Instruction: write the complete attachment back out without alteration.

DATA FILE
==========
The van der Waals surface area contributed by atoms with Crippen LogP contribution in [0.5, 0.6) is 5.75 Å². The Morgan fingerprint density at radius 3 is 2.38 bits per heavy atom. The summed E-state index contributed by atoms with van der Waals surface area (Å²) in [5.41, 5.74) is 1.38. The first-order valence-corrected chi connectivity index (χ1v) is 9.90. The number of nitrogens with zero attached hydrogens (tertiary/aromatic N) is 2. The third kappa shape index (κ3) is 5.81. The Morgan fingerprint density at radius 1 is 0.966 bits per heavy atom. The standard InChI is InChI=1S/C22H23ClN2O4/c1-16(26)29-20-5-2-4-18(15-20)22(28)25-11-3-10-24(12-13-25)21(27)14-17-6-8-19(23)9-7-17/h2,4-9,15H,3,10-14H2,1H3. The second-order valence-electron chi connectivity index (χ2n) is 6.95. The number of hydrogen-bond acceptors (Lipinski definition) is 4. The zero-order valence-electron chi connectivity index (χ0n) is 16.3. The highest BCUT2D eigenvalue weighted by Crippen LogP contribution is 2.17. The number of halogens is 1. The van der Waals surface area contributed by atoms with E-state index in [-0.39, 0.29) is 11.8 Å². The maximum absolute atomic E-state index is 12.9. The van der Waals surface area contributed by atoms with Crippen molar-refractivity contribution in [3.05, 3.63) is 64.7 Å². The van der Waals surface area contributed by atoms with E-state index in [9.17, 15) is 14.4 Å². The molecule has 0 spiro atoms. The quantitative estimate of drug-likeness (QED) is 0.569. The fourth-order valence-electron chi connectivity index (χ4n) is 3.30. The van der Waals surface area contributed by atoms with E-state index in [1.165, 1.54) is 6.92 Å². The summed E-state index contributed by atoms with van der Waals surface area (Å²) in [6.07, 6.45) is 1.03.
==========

The van der Waals surface area contributed by atoms with Crippen LogP contribution in [0.5, 0.6) is 5.75 Å². The Morgan fingerprint density at radius 3 is 2.38 bits per heavy atom. The summed E-state index contributed by atoms with van der Waals surface area (Å²) in [5.41, 5.74) is 1.38. The first-order valence-corrected chi connectivity index (χ1v) is 9.90. The number of nitrogens with zero attached hydrogens (tertiary/aromatic N) is 2. The third kappa shape index (κ3) is 5.81. The Morgan fingerprint density at radius 1 is 0.966 bits per heavy atom. The standard InChI is InChI=1S/C22H23ClN2O4/c1-16(26)29-20-5-2-4-18(15-20)22(28)25-11-3-10-24(12-13-25)21(27)14-17-6-8-19(23)9-7-17/h2,4-9,15H,3,10-14H2,1H3. The second-order valence-electron chi connectivity index (χ2n) is 6.95. The number of hydrogen-bond acceptors (Lipinski definition) is 4. The zero-order valence-electron chi connectivity index (χ0n) is 16.3. The highest BCUT2D eigenvalue weighted by Crippen LogP contribution is 2.17. The number of halogens is 1. The van der Waals surface area contributed by atoms with E-state index in [-0.39, 0.29) is 11.8 Å². The maximum absolute atomic E-state index is 12.9. The van der Waals surface area contributed by atoms with Crippen molar-refractivity contribution in [3.05, 3.63) is 64.7 Å². The van der Waals surface area contributed by atoms with E-state index in [9.17, 15) is 14.4 Å². The molecule has 0 spiro atoms. The quantitative estimate of drug-likeness (QED) is 0.569. The fourth-order valence-electron chi connectivity index (χ4n) is 3.30. The van der Waals surface area contributed by atoms with E-state index in [1.165, 1.54) is 6.92 Å². The summed E-state index contributed by atoms with van der Waals surface area (Å²) in [6.07, 6.45) is 1.03.